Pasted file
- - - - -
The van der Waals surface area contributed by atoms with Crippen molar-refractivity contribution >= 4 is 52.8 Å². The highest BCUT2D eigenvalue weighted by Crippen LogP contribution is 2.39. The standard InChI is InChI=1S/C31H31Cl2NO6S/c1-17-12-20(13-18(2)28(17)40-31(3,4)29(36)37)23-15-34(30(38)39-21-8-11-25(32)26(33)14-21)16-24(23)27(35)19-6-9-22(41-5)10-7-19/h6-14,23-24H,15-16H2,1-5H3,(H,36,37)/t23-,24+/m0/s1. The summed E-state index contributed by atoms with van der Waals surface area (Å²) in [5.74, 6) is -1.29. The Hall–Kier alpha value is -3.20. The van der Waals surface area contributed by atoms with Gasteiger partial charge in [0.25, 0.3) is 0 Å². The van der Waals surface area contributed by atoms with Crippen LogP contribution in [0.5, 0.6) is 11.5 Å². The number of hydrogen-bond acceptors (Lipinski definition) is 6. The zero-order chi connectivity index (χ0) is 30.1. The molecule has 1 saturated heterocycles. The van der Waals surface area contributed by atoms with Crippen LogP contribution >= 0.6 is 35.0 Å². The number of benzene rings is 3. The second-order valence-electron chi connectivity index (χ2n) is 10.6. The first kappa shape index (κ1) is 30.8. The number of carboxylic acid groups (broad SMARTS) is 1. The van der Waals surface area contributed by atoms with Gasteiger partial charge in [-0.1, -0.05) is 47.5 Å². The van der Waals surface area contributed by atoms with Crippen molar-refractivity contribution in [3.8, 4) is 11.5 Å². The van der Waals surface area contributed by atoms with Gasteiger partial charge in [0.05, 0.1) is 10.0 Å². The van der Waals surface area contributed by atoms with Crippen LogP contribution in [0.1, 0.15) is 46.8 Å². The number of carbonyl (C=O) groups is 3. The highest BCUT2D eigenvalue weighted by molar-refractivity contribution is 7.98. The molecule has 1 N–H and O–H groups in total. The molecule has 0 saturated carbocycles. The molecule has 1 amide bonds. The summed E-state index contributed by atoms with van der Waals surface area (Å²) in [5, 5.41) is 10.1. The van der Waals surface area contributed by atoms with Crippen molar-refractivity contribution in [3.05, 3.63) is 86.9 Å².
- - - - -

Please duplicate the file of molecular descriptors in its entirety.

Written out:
The van der Waals surface area contributed by atoms with Crippen molar-refractivity contribution >= 4 is 52.8 Å². The highest BCUT2D eigenvalue weighted by Crippen LogP contribution is 2.39. The standard InChI is InChI=1S/C31H31Cl2NO6S/c1-17-12-20(13-18(2)28(17)40-31(3,4)29(36)37)23-15-34(30(38)39-21-8-11-25(32)26(33)14-21)16-24(23)27(35)19-6-9-22(41-5)10-7-19/h6-14,23-24H,15-16H2,1-5H3,(H,36,37)/t23-,24+/m0/s1. The summed E-state index contributed by atoms with van der Waals surface area (Å²) in [5.74, 6) is -1.29. The Hall–Kier alpha value is -3.20. The van der Waals surface area contributed by atoms with Gasteiger partial charge in [0.25, 0.3) is 0 Å². The van der Waals surface area contributed by atoms with Crippen LogP contribution in [0.5, 0.6) is 11.5 Å². The number of hydrogen-bond acceptors (Lipinski definition) is 6. The zero-order chi connectivity index (χ0) is 30.1. The molecule has 1 saturated heterocycles. The van der Waals surface area contributed by atoms with Crippen LogP contribution >= 0.6 is 35.0 Å². The number of benzene rings is 3. The second-order valence-electron chi connectivity index (χ2n) is 10.6. The first kappa shape index (κ1) is 30.8. The number of carboxylic acid groups (broad SMARTS) is 1. The van der Waals surface area contributed by atoms with Gasteiger partial charge in [-0.1, -0.05) is 47.5 Å². The van der Waals surface area contributed by atoms with Crippen molar-refractivity contribution in [3.8, 4) is 11.5 Å². The van der Waals surface area contributed by atoms with Gasteiger partial charge in [0.05, 0.1) is 10.0 Å². The van der Waals surface area contributed by atoms with Crippen LogP contribution in [0.1, 0.15) is 46.8 Å². The number of carbonyl (C=O) groups is 3. The highest BCUT2D eigenvalue weighted by molar-refractivity contribution is 7.98. The molecule has 1 N–H and O–H groups in total. The molecule has 0 saturated carbocycles. The molecule has 1 amide bonds. The summed E-state index contributed by atoms with van der Waals surface area (Å²) in [5, 5.41) is 10.1. The van der Waals surface area contributed by atoms with Crippen molar-refractivity contribution in [3.05, 3.63) is 86.9 Å².